Ganz’s patience pays off for NU

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Monday, Nov 12, 2007 - 05:11:45 pm CST

Well, Nebraska coaches always have insisted the competition was close.

“Very, very, very close,” Husker offensive coordinator Shawn Watson said Saturday.

Watson understands the perception outside the program — that quarterback Sam Keller held a sizable advantage in competition with Joe Ganz for the starting job this past spring and during preseason camp this past August.

Story Photo
Joe Ganz

“I sort of privately chuckled because people weren’t seeing what I saw (in practice),” Watson said.

You probably know the rest of the story. Keller wins the job and directs the Nebraska offense before suffering a season-ending shoulder injury near the end of the ninth game. Ganz takes over and, in two starts, posts staggering numbers — 55 for 90 passing (61.1 percent) for 915 yards and 11 touchdowns, with four interceptions.

Ganz, a 6-foot-1, 210-pound junior from suburban Chicago, received enthusiastic cheers from tailgaters as he walked with his parents and friends to their cars after Nebraska’s 73-31 home win against Kansas State on Saturday. The Huskers rebounded from the previous week’s 76-39 loss at Kansas.

It’s easy to see why Ganz quickly has become a fan favorite, if not an inspirational figure.

He retained his focus and competitive zeal even after losing a close race to Keller. Ganz’s poise and performance in the last two games are testaments not only to his confidence running a complex version of the West Coast offense, but also to his willingness to keep improving throughout the season even though there were no guarantees he would see any game action.

As the season progressed, Watson said, Ganz’s precision in practice increased along with his hunger to play. Ganz didn’t mope around and feel sorry for himself. By now we know the kid’s a fighter, as trite as that may sound.

“That’s his edge,” Watson said. “His intangibles should never get lost in the sauce.“

So, what exactly gave Keller the edge over Ganz in August, when Nebraska head coach Bill Callahan determined the starter?

For one thing, Keller was “managing” the offense better at the time, Watson said. In other words, Keller was commanding the huddle well. He was making the right calls at the line of scrimmage. He was making sound decisions with the ball.

What’s more, “I think when you get in competition, sometimes you press,” Watson said Saturday, choosing his words carefully. “I got a feeling for what Joe was doing (in August) and what he’s learned by sitting there (on the bench this season) and watching. He realized, ’I don’t have to press the ball. I just have to manage the offense.’“

Is it fair to wonder what the offense might have been like if Ganz had played the entire season? It’s probably not fair, Watson said, reiterating Keller’s strong management of the offense.

“That’s all this offense needs, is someone to take us out and manage us,” Watson said.

Ganz seems to be managing quite well, thank you. And now he gets to enjoy Nebraska’s bye week. The Huskers (5-6 overall, 2-5 Big 12) wrap up the regular season at Colorado (5-6, 3-4) on Nov. 23, with bowl eligibility on the line. This weekend, Ganz plans to travel to his hometown, Palos Heights, Ill., as Husker players get a couple of days off.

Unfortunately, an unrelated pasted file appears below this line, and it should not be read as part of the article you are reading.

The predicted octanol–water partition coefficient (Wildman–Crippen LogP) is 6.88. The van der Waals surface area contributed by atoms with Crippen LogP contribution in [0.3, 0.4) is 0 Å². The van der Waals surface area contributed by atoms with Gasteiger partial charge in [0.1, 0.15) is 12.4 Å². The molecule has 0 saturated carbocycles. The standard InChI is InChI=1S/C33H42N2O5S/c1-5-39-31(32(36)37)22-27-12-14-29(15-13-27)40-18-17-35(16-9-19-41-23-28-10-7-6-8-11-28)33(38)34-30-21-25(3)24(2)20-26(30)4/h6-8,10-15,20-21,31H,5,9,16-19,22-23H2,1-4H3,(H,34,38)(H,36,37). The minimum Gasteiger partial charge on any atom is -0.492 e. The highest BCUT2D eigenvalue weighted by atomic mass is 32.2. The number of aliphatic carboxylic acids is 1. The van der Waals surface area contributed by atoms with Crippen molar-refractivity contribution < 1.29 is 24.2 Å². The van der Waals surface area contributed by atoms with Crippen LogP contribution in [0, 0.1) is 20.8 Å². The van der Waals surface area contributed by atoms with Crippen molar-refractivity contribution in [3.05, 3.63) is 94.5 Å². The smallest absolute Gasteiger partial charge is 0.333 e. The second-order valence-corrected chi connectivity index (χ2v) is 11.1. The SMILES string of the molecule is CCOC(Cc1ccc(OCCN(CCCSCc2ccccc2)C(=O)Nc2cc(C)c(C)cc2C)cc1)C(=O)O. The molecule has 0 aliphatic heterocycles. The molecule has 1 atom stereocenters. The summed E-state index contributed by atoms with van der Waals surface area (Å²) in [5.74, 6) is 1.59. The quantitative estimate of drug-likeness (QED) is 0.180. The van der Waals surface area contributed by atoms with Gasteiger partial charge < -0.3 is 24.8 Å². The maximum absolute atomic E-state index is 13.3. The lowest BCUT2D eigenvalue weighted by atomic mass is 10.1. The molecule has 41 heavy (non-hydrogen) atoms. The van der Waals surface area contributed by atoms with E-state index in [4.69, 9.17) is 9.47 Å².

“He’s going to get some good home cooking,” father Mike Ganz said. “Anything I make on the grill, he likes. He’s not exactly fussy.“

Former Nebraska linebacker Barrett Ruud, leading tackler this season for the NFL Tampa Bay Buccaneers (5-4), said Sunday he was “a wreck” Saturday as he watched from the Husker sideline as his brother, NU senior linebacker Bo Ruud, played in his final home game. Bo recorded four tackles.

Barrett wanted badly to see his brother and his ex-Nebraska teammates have success Saturday.

“I basically live and die with every play, it seems like,” said Barrett, who was enjoying the Bucs’ bye week.

His thoughts on Ganz: “I was just thoroughly impressed. He was very relaxed. He really grasps the offense well. He was making all of the right reads. Also, I really like that he can move around with his feet and buy time and make some throws, which is the hardest thing for a defense to deal with.”

Bob Davie, color analyst for ESPN and ABC, has seen plenty of both Kansas State and Colorado. In fact, he did commentary for K-State’s 47-20 win against CU on Oct. 13 in Manhattan, Kan.

Judging by Davie’s recent assessment, Nebraska has a heck of a shot to prevail in Boulder.

“K-State has much more team speed than Colorado, and I also think Kansas State has a really good quarterback, where I’m not sure (CU starter) Cody Hawkins is the answer just yet,” Davie said. “I think K-State is a more dangerous football team. Now, Colorado is a little bit better on defense than Kansas State.

“(But) Colorado can’t fall behind in games. (Tailback) Hugh Charles is the key guy. With that said, Colorado is a little bit easier to defend than some teams, because you’re not seeing a lot of quarterback runs. You’re not seeing any real option look.

“I think Nebraska will match up a little better against Colorado than Kansas State.“

So, how much does a Nebraska victory Nov. 23 complicate Tom Osborne’s decision regarding Callahan’s future as head coach? Answer: Probably not much. Too much damage already has been done. Too much thought already has gone into possible successors, according to my sources. But hey, you never know, right?


Rumor patrol: According to a source close to Callahan, there has been no discussion between Callahan’s representatives and NU officials regarding a contract settlement before the CU game, and the source doesn’t anticipate such discussion occurring. Callahan “enthusiastically looks forward to coaching against Colorado,” the source said Sunday.

Reach Steven M. Sipple at 473-7440 or

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